So... I don't mind this. Learning via a toolset is an OK approach, in a lot of cases. I personally like it. Realistically, a big part of basic competency is familiarity with a functional toolset anyway. Some people will expand their toolsets later.
Also, if MS succeed in providing good learning tools as a way of creating demand for their services, this is cool too. Ideally AWS and others will continue to do the same, and there'll be an incentive to create and maintain free courses.
If you want a more general/abstract course, these exist too. This just isn't it.
Based on a quick glance I'd say the course wants to get you to a point where you connect to data, do a little cleanup coding, use it to build a model & then turn it all into a web service. It probably has a little bit of stats & ML "theory," but not a lot. This is useful if its useful to you. If you're mostly interested in theory, this just isn't for you. Try the big coursera course, maybe.
In my free time, I took the big Coursera course, and it is (was?) also tied into a proprietary toolset, GraphLab. They have "you can also do this in pandas" instructions on lab assignments, but the instruction and tools are aligned to GraphLab. I imagine the vast majority of students will not even consider using pandas.
Graphlab Create has since been open-sourced (as Turi Create) by its new owner, Apple. I didn't have a problem with the setup back then.
Stressing over toolsets is like stressing over your first programming language. It's counterproductive. You will do a lot better by finding a source of instruction you trust and a toolset you can work with, and then actually making something.
Quality instruction vastly outweighs the tradeoffs with learning a new language/api/etc.
From having skimmed the Microsoft course's offering, it looks like it would prepare a good student to understand and apply the algorithms to make models, but not to implement the algorithms themselves (which the Coursera course does do).
Which is fine! I could tell you how to implement elliptic curve cryptography and prove most of the mathematical underpinnings, but I have no intention of ever writing an implementation myself.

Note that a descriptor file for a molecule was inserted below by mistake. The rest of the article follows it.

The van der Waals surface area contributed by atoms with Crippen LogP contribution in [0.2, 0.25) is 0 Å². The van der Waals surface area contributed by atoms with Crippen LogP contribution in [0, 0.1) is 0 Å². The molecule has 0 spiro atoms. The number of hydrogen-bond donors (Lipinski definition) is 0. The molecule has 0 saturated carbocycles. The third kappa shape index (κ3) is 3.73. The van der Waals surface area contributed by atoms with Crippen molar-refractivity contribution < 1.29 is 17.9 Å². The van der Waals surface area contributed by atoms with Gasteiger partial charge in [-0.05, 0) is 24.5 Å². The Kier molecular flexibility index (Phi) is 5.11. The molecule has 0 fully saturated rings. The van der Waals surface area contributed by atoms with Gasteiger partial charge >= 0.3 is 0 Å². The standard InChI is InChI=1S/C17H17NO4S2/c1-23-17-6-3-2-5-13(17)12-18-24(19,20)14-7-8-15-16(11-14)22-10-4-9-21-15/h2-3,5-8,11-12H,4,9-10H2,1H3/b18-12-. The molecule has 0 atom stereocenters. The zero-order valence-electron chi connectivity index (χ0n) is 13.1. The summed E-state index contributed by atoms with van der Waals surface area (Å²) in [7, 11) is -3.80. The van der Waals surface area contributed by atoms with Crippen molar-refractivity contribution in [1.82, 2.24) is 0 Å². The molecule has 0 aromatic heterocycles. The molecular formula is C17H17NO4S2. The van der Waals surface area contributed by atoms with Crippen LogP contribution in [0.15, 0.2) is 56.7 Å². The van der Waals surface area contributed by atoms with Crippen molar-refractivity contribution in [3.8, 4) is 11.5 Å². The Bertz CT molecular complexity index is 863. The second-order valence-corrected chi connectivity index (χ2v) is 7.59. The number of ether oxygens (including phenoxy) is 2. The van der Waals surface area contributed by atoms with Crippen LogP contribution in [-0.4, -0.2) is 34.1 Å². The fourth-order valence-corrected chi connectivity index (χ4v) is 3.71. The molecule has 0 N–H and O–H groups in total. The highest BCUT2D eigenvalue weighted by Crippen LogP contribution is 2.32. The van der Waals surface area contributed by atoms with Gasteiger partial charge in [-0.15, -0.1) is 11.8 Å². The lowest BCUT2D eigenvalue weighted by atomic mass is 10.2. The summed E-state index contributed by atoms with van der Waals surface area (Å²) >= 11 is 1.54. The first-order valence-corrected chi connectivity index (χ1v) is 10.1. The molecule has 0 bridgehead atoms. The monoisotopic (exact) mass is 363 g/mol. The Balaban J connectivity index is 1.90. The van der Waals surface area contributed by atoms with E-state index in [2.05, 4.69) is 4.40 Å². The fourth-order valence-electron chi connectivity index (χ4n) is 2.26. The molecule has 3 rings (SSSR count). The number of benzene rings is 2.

For a theoretical background, I particularly like the Shai-Shalev Schwartz book, though it’s not about deep learning. I’m told the Goodfellow book is good only in the sense that a better book simply doesn’t exist.
I like how comprehensive this is. The problem (as I've stated before) with Ng's course is he hand waves a lot of the required math away which concerns me. Specifically vectorization I remember constantly being surprised what was possible mathematically instead of 'getting it'.
That said, is there an AWS version of this track? Maybe Math/Spark/Scala/ML oriented?
I do like that it seems comprehensive, so I think I'll invest time into doing it.
At least from the other specializations ive seen I haven’t seen this yet...
Well you have to use some tool, and to teach a course everyone has to use a common tool, so what would you suggest? Your own favourite editor on your own favourite Linux distro I suppose? What if other students favourites are different? The class will spend its whole time getting their environments set up..
FWIW I’ve taken some of MS EdX courses and they use Python, Jupyter, R, RStudio... loads of open source stuff. See https://notebooks.azure.com for the typical environment they use
Then again, that's very similar to many of the expensive Microsoft-certified trainings I've seen, so honestly it's still an improvement.
Same happened on Google (AdWords, App Engine), Apple (XCode), Amazon (AWS), ...
(I didn’t take that course)
never mind, the small FAQ at the bottom links to the bigger real FAQ at https://academy.microsoft.com/en-us/faq/
there the section "How much will this cost" reveals: